Photogrammetry of a Shiny Object

Photogrammetry is the process of taking multiple images of an object, and processing the images with a computer, in order to create a textured 3D model of the object. These 3D models can then be used to create new experiences on the Web, in Augmented Reality & Virtual Reality, or printed in 3D as a physical object.

This blog post is technical in nature, and goes in-depth on the efforts put into a recent project.

Image of the trophy from the camera used to do the photogrammetry

Image of the trophy from the camera used to do the photogrammetry

Behind the scenes photo of the trophy on vinyl background

Zoran and I tried to do a photogrammetry scan of this Coffee Maker/trophy. It is a highly reflective surface, and has many curves as well, so we knew this would be challenging. Zoran tried photographing it in the 32″x32″ light box, but the trophy was very large, and there were unflattering reflections resulting from the white and silver sides of the light box, but also from the hole in the front, as the trophy reflects the camera as well.

We then tried setting it up on the white vinyl on a table top, holding the vinyl up with a C stand arm. The white was nice for behind the trophy, giving it nice contrast, but because it was a small piece of vinyl, it created an unflattering reflection in the bottom of the cup, similar to the reflection above. For lighting, we used two Litepanels Gemini 2×1, one with a softbox, and one without, to see if there was any significant difference. We couldn’t detect one.

The black vinyl had a similar problem, so we tried putting the trophy directly on the floor, using a 6×6 black flag that we hoped would be less reflective than the vinyl. We hung the vinyl behind the trophy.

This kind of worked, but the text on the trophy was really hard to read, so we put a white card on the floor, and that helped make the text more readable, but the white card was too small, only making some of the text more readable, despite being about a 3’x5′ board.

Wider behind the scenes shot of the trophy, showing lighting, camera and backdrops.

To scan a one-of-a-kind artifact like this, as-is, requires a complicated setup.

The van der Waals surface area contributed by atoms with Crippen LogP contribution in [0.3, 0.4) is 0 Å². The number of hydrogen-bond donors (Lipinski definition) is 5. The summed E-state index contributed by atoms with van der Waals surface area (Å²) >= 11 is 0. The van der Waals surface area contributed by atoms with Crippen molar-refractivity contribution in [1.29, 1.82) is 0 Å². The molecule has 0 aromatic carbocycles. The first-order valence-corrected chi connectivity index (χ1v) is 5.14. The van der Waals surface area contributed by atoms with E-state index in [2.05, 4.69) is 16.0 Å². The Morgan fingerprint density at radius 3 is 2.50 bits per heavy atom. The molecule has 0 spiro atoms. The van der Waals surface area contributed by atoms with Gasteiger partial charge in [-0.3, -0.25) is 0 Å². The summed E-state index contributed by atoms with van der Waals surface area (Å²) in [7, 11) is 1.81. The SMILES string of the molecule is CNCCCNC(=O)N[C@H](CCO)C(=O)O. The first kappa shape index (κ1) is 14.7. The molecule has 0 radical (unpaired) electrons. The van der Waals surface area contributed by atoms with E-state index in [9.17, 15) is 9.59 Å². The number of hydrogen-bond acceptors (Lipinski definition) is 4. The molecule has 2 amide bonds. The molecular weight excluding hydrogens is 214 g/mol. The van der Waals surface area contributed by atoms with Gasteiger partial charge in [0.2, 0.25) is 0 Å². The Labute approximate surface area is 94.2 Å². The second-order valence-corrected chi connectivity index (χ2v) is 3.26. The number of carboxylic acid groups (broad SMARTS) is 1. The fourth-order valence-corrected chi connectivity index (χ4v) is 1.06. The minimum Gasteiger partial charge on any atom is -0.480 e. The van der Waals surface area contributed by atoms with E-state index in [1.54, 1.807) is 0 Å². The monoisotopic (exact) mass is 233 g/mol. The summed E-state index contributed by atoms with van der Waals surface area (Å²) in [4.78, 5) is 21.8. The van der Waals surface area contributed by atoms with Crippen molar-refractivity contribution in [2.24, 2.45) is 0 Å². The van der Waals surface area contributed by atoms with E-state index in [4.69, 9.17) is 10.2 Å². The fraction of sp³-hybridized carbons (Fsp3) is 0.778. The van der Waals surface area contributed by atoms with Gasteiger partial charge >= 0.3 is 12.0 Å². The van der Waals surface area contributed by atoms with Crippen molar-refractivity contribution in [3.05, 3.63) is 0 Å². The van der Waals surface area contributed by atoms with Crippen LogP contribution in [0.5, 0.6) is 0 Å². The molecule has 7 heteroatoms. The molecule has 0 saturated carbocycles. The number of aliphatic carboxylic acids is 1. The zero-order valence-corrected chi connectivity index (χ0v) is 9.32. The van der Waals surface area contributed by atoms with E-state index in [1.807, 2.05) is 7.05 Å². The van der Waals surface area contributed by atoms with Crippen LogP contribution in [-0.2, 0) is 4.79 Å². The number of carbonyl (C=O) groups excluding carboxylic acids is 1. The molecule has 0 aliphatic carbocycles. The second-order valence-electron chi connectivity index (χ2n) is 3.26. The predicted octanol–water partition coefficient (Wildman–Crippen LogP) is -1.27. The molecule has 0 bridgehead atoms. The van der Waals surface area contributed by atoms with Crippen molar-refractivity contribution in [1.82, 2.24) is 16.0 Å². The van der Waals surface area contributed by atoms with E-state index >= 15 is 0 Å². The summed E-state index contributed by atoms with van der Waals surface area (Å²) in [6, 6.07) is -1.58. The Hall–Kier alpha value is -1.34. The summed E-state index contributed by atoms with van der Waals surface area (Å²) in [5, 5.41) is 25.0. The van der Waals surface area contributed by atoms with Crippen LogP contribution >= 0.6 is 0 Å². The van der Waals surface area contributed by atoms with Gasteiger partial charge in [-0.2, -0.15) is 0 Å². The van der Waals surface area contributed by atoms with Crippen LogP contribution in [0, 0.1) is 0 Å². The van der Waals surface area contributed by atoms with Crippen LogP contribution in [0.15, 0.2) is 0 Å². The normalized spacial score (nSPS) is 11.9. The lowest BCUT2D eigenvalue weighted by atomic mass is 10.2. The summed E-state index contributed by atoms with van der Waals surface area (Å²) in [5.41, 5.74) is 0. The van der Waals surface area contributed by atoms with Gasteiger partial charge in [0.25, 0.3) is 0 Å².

• One option would be to construct a larger white lightbox, and light it from the outside through diffused white fabric, and obscuring the lens when it peers through the fabric.
    • Something that could help would be a two way mirror in front of the lens to block the reflection of the lens, though this might result in seeing the trophy instead.
    • We could also be more creative in our lighting, perhaps lighting it directly from above, and using the tent/lightbox to illuminate it from the sides by reflection off the fabric.
    • One thing to consider is that the smaller the diameter of the “tube”, the smaller the reflection, but at some point the reflection is less of an object, and more just a specular highlight. It may be difficult to get an even lighting over the whole object because of this.
    • We may be able to build a larger lightbox with our newly acquired 6×6 frames and rags, but we have not tried. We could suspend the light source over the lightbox using the Menace arm kit. This would take up a lot more space in the studio than the current lightbox does, however.
  • Another option would be to get the top parts of the trophy looking good, perhaps using a polarizing filter on either the camera, lights, or both. [see the sketchfab article below] Then photograph it from all angles, then light it so the middle looks good, then photograph it from all angles, and then light it so the bottom looks good, then photograph it from all angles. Then the three images for * each* camera and turntable position would need to be combined into one image, and then those composite images sent to the photogrammetry software for processing. This would require very precise camera and lighting positioning.
  • If we would be able to alter the artifact, we could spray it with one of these sprays: